‘Hush, said Gareth softly, ‘you’ll wake Octavia.’ Jeremy lowered his voice, ‘God she looks fantastic.’
‘Like a Ming vase,’ said Gareth. ‘Beautiful, but empty. Why don’t you write one of your famous poems about her? “Oh lovely Octavia, How I’d like to make a slave of ya.”‘
‘Oh, put a sock in it,’ said Jeremy angrily.
Have you got a copy of Shakespeare on board? asked Gareth.
‘Somewhere in the bookcase in the saloon. What do you want to look up?
‘The Taming of the Shrew,’ said Gareth, ‘I thought I might pick up a few tips on how to handle Octavia.’
You know you’re onto a promising scenario in a novel when you read a passage like this from Jilly Cooper’s Octavia. Written in the late seventies, it follows the fortunes of a glamorous rich bitch, who sets out to pinch her friend’s boyfriend
But she runs up against Gareth a macho Welsh tycoon who, as you can tell from the above extract, is determined to tame her wilful ways.
According to the author’s website, the book was actually subtitled The Taming of the Shrew although my Corgi paperback edition makes no reference to this.
So you’ll no doubt be wondering by now: ‘Does Gareth get to spank Octavia?’
You bet he does. Here’s the scene:
Upstairs in the bathroom, I hardly recognised myself. I looked like some Maenad, my hair tousled, my eyes glittering, my cheeks flushed. God the dress was so beautiful.
‘And you’re beautiful too,’ I added and, leaning forward, lightly kissed my reflection in the mirror.
Even in my alcoholic state, I was slightly abashed when I turned round and saw Gareth standing watching me from the doorway.
‘Don’t you know it’s rude to stare?’ I said.
He didn’t move.
‘I’d like to come past – if you don’t mind,’ I went on.
‘Oh no you don’t, he said, grabbing my wrist.
‘Oh yes I do,’ I screamed, trying to tug myself away.
‘Will you stop behaving like a whore! he swore at me and, pulling me into the nearest bedroom, threw me on the bed and locked the door.
‘Now I suppose you’re going to treat me like a whore,’ I spat at him. ‘What will your precious Lorna say if she catches us here together?’
Suddenly I was frightened. There was murder in his eyes.
‘It’s about time someone taught you a lesson,’ he said, coming towards me. ‘And I’m afraid it’s going to be me.’
Before I realised it, Gareth had me across his knee. I’ve never known what living daylights were before, but he was certainly beating them out of me now. I started to scream and kick.
‘Shut up,’ he said viciously. ‘No one can hear you’ The record player was still booming downstairs. I struggled and tried to bite him but he was far too strong for me. It was not the pain so much as the ghastly indignity. It seemed to go on for ever and ever, Finally he tipped me on the floor, I lay there trembling with fear.
‘Get up,’ he said brusquely, ‘and get your things together. I’m taking you back to the boat.’
What did you think? The actual spanking is not described in much detail. That ‘living daylights’ line is a bit weak and corny even by Jilly Cooper’s standards, but I think the set-up and characters are pretty classic. And we get to know about the feelings of the spankee – ‘the ghastly indignity’ in this case.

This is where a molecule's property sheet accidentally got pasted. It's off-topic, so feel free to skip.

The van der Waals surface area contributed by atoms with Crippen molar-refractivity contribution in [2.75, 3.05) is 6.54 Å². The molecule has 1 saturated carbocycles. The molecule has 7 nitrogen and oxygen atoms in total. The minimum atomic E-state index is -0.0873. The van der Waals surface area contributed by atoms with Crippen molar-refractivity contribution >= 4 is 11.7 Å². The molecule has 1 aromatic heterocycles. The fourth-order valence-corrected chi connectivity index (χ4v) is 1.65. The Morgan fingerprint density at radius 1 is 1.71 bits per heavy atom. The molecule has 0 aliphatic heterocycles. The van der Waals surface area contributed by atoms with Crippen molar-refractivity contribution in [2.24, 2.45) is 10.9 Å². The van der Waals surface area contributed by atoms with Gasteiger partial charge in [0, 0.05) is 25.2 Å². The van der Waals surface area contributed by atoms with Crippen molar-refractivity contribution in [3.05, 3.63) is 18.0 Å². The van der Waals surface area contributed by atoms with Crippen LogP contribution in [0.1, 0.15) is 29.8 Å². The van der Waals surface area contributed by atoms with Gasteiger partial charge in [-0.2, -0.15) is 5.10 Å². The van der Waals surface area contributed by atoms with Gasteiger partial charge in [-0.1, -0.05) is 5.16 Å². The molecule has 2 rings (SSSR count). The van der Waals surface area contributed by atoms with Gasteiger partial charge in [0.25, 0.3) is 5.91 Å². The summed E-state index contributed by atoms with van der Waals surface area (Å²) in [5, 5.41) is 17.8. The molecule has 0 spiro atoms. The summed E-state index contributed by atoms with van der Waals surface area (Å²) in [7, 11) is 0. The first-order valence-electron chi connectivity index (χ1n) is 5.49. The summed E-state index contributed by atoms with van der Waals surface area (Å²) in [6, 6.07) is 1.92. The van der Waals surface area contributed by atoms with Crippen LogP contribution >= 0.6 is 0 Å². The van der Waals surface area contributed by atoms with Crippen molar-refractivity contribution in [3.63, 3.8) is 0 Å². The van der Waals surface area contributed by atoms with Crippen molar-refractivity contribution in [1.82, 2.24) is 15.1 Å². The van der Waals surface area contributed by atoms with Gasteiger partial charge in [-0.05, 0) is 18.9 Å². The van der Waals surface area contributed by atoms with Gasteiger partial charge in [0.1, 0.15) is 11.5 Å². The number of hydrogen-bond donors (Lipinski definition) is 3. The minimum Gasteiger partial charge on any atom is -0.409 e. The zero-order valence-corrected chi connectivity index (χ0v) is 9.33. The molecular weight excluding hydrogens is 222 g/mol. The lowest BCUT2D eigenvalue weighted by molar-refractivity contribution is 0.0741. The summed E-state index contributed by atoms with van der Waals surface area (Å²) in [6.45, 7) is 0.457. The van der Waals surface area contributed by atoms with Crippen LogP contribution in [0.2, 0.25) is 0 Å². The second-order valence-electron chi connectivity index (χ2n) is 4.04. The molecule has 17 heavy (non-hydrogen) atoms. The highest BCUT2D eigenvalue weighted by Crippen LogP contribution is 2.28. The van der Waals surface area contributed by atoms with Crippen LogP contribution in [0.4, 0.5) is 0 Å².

But the most notable thing about this spanking description is the fact that it is written in the first-person by a woman.
I’ve not researched this, but I’d like to bet there are very few spanking scenes in mainstream novels written by women in the first person. It is interesting to note that the first edition of the book had this cover (left).
The model is Jilly Cooper and there is little doubt that she based the character of Octavia on herself. Or at least a fantasy version of herself. In other words, when she wrote this scene she was imagining being spanked by a domineering man.
Octavia doesn’t seem to be on any internet ‘spanking in novels’ list, but here’s the really interesting bit: ITV are making a drama based on the book to be shown in 2008!
Yeah, but they’re sure to omit the spanking scene aren’t they? Well that’s what I thought at first, but then I looked into it a bit further on media website The British Sitcom Guide:
ITV has commissioned four comedy dramas based on Jilly Cooper’s romantic fiction novels. The popular, but often laughed at, author’s books are being adapted by Touchpaper Television for broadcast on ITV1. The novel is being adapted by Gimme, Gimme, Gimme writer Jonathan Harvey.
Love that expression ‘popular but often laughed at’.
Further evidence of what the programme will be like is provided by the writer – Jonathan Harvey. Gimme, Gimme, Gimme was an alternative comedy on BBC2, with a fairly outrageous line in humour.
According to The British Sitcom Guide executive producer Rob Pursey said: “From the first time we met with Jilly Cooper, it was clear that this project would be a huge amount of fun. With Jonathan Harvey adapting the novel it will celebrate the mischief, comedy and romance of the original story.”
Reading between the lines, I’d say that Jonathan Harvey might just be the type of writer who would leap at the chance to include a spanking scene!
With that in mind, this quote from ITV director Paul Jackson is quite enticing:
This iconic series of Jilly Cooper books wonderfully reflects the 70s era. Octavia and future adaptations will provide fabulous, fun roles for some of the most exciting, fresh young actresses in the UK.
So they’re currently on the look out for ‘an exciting and fresh young actress’ to play Octavia.
Hmmm…I’ll keep you posted on who they come up with.